Since we can’t have complete freedom, we pick and choose the freedoms that are important to us. Go back and read the quote from Patrick Henry from his famous speech. He defined liberty as a contrast between “chains and slavery.” He preferred “death” to living in chains and being a slave. Many would agree with that position. Notice that he did not say, “Let me shop at Walmart in my birthday suit or give me death.”
“That’s the way most of us are. We want our freedom, but we have little concern for the freedom of others.”
One of the ultimate ironies of history is that when he died, Patrick Henry stipulated in his will that ownership of his 67 slaves was to be divided between his wife and sons. Apparently, Patrick was willing to die for his own freedom but not so much for the freedom of others.
That’s the way most of us are. We want our freedom, but we have little concern for the freedom of others.
- We want the freedom to refuse to bake a cake for a gay wedding, but we don’t want gay people to have the freedom to marry.
- We want the freedom to control our bodies and not take a vaccine, but we don’t want pregnant women to control their bodies.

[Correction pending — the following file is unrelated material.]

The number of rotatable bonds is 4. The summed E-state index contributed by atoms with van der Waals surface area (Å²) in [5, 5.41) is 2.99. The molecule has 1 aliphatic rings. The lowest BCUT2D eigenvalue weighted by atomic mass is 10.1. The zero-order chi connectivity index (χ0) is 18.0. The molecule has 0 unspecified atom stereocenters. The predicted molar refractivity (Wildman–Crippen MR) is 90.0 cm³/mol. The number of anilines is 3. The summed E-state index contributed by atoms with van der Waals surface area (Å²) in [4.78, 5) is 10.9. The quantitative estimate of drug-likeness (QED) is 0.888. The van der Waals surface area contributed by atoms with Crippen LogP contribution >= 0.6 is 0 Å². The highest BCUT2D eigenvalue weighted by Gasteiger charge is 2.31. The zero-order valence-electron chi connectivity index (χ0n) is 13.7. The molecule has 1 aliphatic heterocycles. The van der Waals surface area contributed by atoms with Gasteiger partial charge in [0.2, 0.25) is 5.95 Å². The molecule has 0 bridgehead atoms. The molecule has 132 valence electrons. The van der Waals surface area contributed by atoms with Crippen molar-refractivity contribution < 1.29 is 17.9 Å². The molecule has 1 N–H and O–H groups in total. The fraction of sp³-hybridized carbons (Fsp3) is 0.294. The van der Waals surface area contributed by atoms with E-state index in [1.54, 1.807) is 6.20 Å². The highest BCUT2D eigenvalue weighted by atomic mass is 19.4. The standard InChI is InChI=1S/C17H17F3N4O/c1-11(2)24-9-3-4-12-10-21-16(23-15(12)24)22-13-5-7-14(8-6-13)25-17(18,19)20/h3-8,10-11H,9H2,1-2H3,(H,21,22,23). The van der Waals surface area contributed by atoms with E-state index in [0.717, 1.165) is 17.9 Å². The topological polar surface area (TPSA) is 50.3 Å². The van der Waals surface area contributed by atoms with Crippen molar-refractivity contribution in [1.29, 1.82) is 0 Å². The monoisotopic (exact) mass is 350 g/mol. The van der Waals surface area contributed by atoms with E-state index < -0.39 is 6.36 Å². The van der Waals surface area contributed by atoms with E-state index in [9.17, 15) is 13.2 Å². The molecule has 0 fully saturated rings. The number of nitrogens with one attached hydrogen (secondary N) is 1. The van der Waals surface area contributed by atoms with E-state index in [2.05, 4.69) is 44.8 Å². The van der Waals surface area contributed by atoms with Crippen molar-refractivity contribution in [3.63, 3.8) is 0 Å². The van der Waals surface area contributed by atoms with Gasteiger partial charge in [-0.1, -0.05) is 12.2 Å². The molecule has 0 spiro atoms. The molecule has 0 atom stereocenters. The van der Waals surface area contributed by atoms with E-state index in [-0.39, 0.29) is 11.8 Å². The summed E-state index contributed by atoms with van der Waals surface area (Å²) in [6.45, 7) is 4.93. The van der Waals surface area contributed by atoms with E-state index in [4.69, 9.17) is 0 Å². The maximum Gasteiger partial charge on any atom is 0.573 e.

- We want freedom of religion and to have prayer in school, but we don’t want a Muslim to have the freedom to lead the prayer.
- We want to celebrate our freedom with flags and parades, but we don’t want immigrants from other countries to cross our borders.
We’re not really advocating for freedom; we gave that up a long time ago. As long as we live in a community, in a civilized society, we cannot have complete freedom. Civilization requires rules, and rules limit freedom. What we really want is to have our own way, to be able to decide how we want to do things.
A civilized society works out rules and regulations to limit and control freedom for the good of the whole, not necessarily each individual. Nelson Mandela said, “To be free is not merely to cast off one’s chains, but to live in a way that respects and enhances the freedom of others.” The greatest freedom we possess is the freedom to be a part of our community, to live among others without suffering unjustly.